National Museum of Scotland – Virtual Tour
The National Museum of Scotland in Edinburgh was formed in 2006 with the merger of the new “Museum of Scotland” and the “Royal Museum.”
The joint collections include Scottish antiquities, culture, and history, plus science and technology, natural history, and world cultures. The two connected buildings stand beside each other in central Edinburgh.
The galleries include 8,000 objects. Notable exhibits include Dolly the sheep, Ancient Egyptian exhibitions, a large kinetic sculpture named the Millennium Clock, and The Maiden, an early form of a guillotine.
The National Museum of Scotland collections includes artifacts from around the world, encompassing geology, archaeology, natural history, science, technology, art, and world cultures.
Virtual Tour of the National Museum of Scotland
Highlights Tour of the National Museum of Scotland
The Monymusk Reliquary is a 750s Scottish Reliquary. It is made of wood and plated with silver and bronze.
It features Insular art, also known as Hiberno-Saxon art, which is the style of art produced in the post-Roman history of Ireland and Britain.
This reliquary was used for divine assistance by the Scots in battle. It was carried by the Scottish army who were victorious against the army of King Edward II of England at the Battle of Bannockburn in 1314.
It is one of the most important pieces in the Museum’s entire collection.
The Hilton of Cadboll Stone is a monumental stele, carved with symbols and designs discovered at Hilton of Cadboll, a village on the East coast of Scotland.
It is a magnificent example of a Pictish cross-slabs and dates to about 800 AD. The Picts were a tribal confederation of people who lived in what is today eastern and northern Scotland during the Late Iron Age and Early Medieval periods.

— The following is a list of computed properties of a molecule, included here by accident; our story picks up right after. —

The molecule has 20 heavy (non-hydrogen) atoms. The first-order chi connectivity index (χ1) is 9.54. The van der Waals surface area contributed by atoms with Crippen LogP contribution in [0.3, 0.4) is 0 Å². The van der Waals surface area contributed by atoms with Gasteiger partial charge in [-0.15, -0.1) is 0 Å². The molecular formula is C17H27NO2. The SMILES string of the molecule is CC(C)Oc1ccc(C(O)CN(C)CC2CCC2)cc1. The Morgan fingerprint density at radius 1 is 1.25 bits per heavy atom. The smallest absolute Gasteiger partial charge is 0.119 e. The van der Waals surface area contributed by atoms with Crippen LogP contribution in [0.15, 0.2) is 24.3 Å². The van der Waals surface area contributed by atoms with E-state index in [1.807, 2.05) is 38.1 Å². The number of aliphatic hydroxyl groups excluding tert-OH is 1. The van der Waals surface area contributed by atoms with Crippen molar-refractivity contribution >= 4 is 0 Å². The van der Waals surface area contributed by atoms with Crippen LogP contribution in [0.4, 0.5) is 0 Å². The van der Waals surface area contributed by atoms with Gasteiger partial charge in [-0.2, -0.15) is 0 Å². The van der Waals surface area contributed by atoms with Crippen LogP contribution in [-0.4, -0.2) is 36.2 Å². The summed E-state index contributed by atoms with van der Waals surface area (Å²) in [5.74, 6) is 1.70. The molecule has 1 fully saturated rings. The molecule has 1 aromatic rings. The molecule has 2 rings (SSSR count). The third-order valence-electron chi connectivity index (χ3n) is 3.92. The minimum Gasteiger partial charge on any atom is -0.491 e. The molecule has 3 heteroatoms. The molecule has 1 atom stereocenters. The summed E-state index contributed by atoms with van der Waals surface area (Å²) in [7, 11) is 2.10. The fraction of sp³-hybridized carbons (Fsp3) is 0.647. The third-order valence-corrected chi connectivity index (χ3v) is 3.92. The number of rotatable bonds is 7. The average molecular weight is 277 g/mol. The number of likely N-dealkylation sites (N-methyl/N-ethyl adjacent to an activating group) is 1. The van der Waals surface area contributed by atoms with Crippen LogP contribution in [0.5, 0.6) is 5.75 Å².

The Picts were ethnolinguistically Celtic, and this Pictish stones helps shed light on their culture. The stone was formerly near a chapel just north of the village.
On the seaward-facing side is a Christian cross. At this time, Scotland was becoming Christian and sculptured stones like this one were created to celebrate the new religion.
The Lewis Chessmen is a collection of unique 12th-century chess pieces that were made from walrus ivory and with a few of the chess pieces made from whale teeth.
The 78 Chess pieces might have belonged to at least five different Chess Sets. Most of the pieces are sculptured to represent human figures, except for the smaller Pawn pieces which had geometric shapes.
The Knight pieces are mounted on horses and are shown holding spears and shields. The rooks pieces depict standing warders carrying shields and swords.
Four of the rooks are shown as wild-eyed berserkers biting their shields with battle fury. The chess pieces were designed to displayed strength and ferocity.
This mask was worn as a disguise by the outlawed Covenanting minister Alexander Peden (1626 – 1686). He was also known as “Prophet Peden” and was one of the leading figures in the Covenanter movement in Scotland.
The Covenanters were a Scottish Presbyterian movement that refused to accept the King as the spiritual head of the church in Scotland.
They believed that Jesus Christ was the head of the church. They also rejected the traditional church hierarchy, which was ruled by bishops. They thought that their congregations should choose ministers.
For Charles I, this attitude was treasonous, and he declared war on the Covenanters. This war eventually resulted in the broader civil war across England, Scotland, and Ireland, in which the King was ultimately executed in 1649.
In 1660, his son Charles II was restored to the throne, and he soon declared himself the head of the Scottish Church. A period of persecution followed, in which over 300 ministers were forced from their churches.
National Museum of Scotland
- Name: National Museum of Scotland
- Architecture: Victorian Romanesque Revival and Modern
- City: Edinburgh
- Country: Scotland
- Inaugurated: 1866
- Renovated: 2011
- Location: Chambers St, Edinburgh, United Kingdom
Map for National Museum of Scotland
National Museum of Scotland Tour in Edinburgh – Virtual Walk Video
National Museum of Scotland
“A day to come seems longer than a year that’s gone.”
– Scottish Proverb
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